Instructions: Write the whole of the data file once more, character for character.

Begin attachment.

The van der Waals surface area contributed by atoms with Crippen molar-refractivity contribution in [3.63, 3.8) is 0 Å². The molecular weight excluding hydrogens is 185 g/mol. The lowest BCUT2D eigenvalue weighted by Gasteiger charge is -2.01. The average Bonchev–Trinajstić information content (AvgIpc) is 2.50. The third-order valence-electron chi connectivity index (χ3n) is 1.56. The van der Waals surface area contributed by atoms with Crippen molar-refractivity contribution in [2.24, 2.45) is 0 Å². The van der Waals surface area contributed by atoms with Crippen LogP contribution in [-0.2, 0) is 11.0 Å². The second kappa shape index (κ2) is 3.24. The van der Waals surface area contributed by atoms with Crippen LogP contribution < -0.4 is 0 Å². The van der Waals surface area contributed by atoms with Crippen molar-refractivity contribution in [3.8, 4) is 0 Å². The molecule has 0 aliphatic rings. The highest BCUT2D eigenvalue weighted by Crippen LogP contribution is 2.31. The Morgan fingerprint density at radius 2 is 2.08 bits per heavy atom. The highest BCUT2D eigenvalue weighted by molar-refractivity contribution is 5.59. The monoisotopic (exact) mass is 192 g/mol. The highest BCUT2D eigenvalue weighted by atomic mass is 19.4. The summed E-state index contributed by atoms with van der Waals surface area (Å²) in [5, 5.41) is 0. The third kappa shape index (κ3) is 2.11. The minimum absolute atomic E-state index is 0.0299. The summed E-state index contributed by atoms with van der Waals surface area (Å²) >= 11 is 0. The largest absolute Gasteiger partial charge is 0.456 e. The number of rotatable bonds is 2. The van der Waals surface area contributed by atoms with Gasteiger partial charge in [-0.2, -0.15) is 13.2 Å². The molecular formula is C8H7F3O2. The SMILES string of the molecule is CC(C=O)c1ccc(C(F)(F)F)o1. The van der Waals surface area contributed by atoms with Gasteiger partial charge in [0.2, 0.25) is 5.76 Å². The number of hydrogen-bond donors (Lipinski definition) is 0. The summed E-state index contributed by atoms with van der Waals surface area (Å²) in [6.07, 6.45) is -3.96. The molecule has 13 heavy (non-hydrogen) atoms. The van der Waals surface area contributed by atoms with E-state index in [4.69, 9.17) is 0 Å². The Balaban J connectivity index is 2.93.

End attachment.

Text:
The van der Waals surface area contributed by atoms with Crippen molar-refractivity contribution in [3.63, 3.8) is 0 Å². The molecular weight excluding hydrogens is 185 g/mol. The lowest BCUT2D eigenvalue weighted by Gasteiger charge is -2.01. The average Bonchev–Trinajstić information content (AvgIpc) is 2.50. The third-order valence-electron chi connectivity index (χ3n) is 1.56. The van der Waals surface area contributed by atoms with Crippen molar-refractivity contribution in [2.24, 2.45) is 0 Å². The van der Waals surface area contributed by atoms with Crippen LogP contribution in [-0.2, 0) is 11.0 Å². The second kappa shape index (κ2) is 3.24. The van der Waals surface area contributed by atoms with Crippen LogP contribution < -0.4 is 0 Å². The van der Waals surface area contributed by atoms with Crippen molar-refractivity contribution in [3.8, 4) is 0 Å². The molecule has 0 aliphatic rings. The highest BCUT2D eigenvalue weighted by Crippen LogP contribution is 2.31. The Morgan fingerprint density at radius 2 is 2.08 bits per heavy atom. The highest BCUT2D eigenvalue weighted by molar-refractivity contribution is 5.59. The monoisotopic (exact) mass is 192 g/mol. The highest BCUT2D eigenvalue weighted by atomic mass is 19.4. The summed E-state index contributed by atoms with van der Waals surface area (Å²) in [5, 5.41) is 0. The third kappa shape index (κ3) is 2.11. The minimum absolute atomic E-state index is 0.0299. The summed E-state index contributed by atoms with van der Waals surface area (Å²) >= 11 is 0. The largest absolute Gasteiger partial charge is 0.456 e. The number of rotatable bonds is 2. The van der Waals surface area contributed by atoms with Gasteiger partial charge in [-0.2, -0.15) is 13.2 Å². The molecular formula is C8H7F3O2. The SMILES string of the molecule is CC(C=O)c1ccc(C(F)(F)F)o1. The van der Waals surface area contributed by atoms with Gasteiger partial charge in [0.2, 0.25) is 5.76 Å². The number of hydrogen-bond donors (Lipinski definition) is 0. The summed E-state index contributed by atoms with van der Waals surface area (Å²) in [6.07, 6.45) is -3.96. The molecule has 13 heavy (non-hydrogen) atoms. The van der Waals surface area contributed by atoms with E-state index in [4.69, 9.17) is 0 Å². The Balaban J connectivity index is 2.93.